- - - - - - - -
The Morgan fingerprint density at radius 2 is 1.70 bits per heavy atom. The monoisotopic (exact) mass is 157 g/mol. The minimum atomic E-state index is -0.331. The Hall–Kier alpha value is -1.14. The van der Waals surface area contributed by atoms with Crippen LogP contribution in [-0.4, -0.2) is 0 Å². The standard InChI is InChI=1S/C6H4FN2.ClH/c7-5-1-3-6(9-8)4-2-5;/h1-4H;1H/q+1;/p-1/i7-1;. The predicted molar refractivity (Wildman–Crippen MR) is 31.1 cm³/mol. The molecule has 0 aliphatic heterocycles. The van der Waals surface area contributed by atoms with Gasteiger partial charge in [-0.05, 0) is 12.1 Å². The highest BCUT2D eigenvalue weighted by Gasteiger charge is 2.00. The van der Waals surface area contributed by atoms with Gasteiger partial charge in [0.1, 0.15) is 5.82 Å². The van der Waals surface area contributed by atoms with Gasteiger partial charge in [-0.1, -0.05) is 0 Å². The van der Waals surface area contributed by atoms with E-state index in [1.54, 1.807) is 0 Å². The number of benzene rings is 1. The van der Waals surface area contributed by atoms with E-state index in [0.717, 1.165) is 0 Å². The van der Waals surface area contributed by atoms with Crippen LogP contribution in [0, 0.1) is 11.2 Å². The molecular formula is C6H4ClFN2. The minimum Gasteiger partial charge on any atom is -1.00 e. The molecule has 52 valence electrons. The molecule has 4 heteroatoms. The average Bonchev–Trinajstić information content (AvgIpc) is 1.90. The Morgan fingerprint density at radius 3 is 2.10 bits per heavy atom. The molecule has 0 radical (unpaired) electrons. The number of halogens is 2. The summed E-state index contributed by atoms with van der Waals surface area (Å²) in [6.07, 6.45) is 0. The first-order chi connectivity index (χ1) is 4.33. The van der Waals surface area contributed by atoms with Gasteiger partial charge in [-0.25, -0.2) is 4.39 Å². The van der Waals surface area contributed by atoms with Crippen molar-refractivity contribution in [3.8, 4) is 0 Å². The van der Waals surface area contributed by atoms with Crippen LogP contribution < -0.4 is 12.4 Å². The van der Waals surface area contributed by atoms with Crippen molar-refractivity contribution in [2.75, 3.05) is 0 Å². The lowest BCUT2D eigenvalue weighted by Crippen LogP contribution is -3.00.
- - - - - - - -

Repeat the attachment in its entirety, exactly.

The Morgan fingerprint density at radius 2 is 1.70 bits per heavy atom. The monoisotopic (exact) mass is 157 g/mol. The minimum atomic E-state index is -0.331. The Hall–Kier alpha value is -1.14. The van der Waals surface area contributed by atoms with Crippen LogP contribution in [-0.4, -0.2) is 0 Å². The standard InChI is InChI=1S/C6H4FN2.ClH/c7-5-1-3-6(9-8)4-2-5;/h1-4H;1H/q+1;/p-1/i7-1;. The predicted molar refractivity (Wildman–Crippen MR) is 31.1 cm³/mol. The molecule has 0 aliphatic heterocycles. The van der Waals surface area contributed by atoms with Gasteiger partial charge in [-0.05, 0) is 12.1 Å². The highest BCUT2D eigenvalue weighted by Gasteiger charge is 2.00. The van der Waals surface area contributed by atoms with Gasteiger partial charge in [0.1, 0.15) is 5.82 Å². The van der Waals surface area contributed by atoms with Gasteiger partial charge in [-0.1, -0.05) is 0 Å². The van der Waals surface area contributed by atoms with E-state index in [1.54, 1.807) is 0 Å². The number of benzene rings is 1. The van der Waals surface area contributed by atoms with E-state index in [0.717, 1.165) is 0 Å². The van der Waals surface area contributed by atoms with Crippen LogP contribution in [0, 0.1) is 11.2 Å². The molecular formula is C6H4ClFN2. The minimum Gasteiger partial charge on any atom is -1.00 e. The molecule has 52 valence electrons. The molecule has 4 heteroatoms. The average Bonchev–Trinajstić information content (AvgIpc) is 1.90. The Morgan fingerprint density at radius 3 is 2.10 bits per heavy atom. The molecule has 0 radical (unpaired) electrons. The number of halogens is 2. The summed E-state index contributed by atoms with van der Waals surface area (Å²) in [6.07, 6.45) is 0. The first-order chi connectivity index (χ1) is 4.33. The van der Waals surface area contributed by atoms with Gasteiger partial charge in [-0.25, -0.2) is 4.39 Å². The van der Waals surface area contributed by atoms with Crippen molar-refractivity contribution in [3.8, 4) is 0 Å². The van der Waals surface area contributed by atoms with Crippen LogP contribution < -0.4 is 12.4 Å². The van der Waals surface area contributed by atoms with Crippen molar-refractivity contribution in [2.75, 3.05) is 0 Å². The lowest BCUT2D eigenvalue weighted by Crippen LogP contribution is -3.00.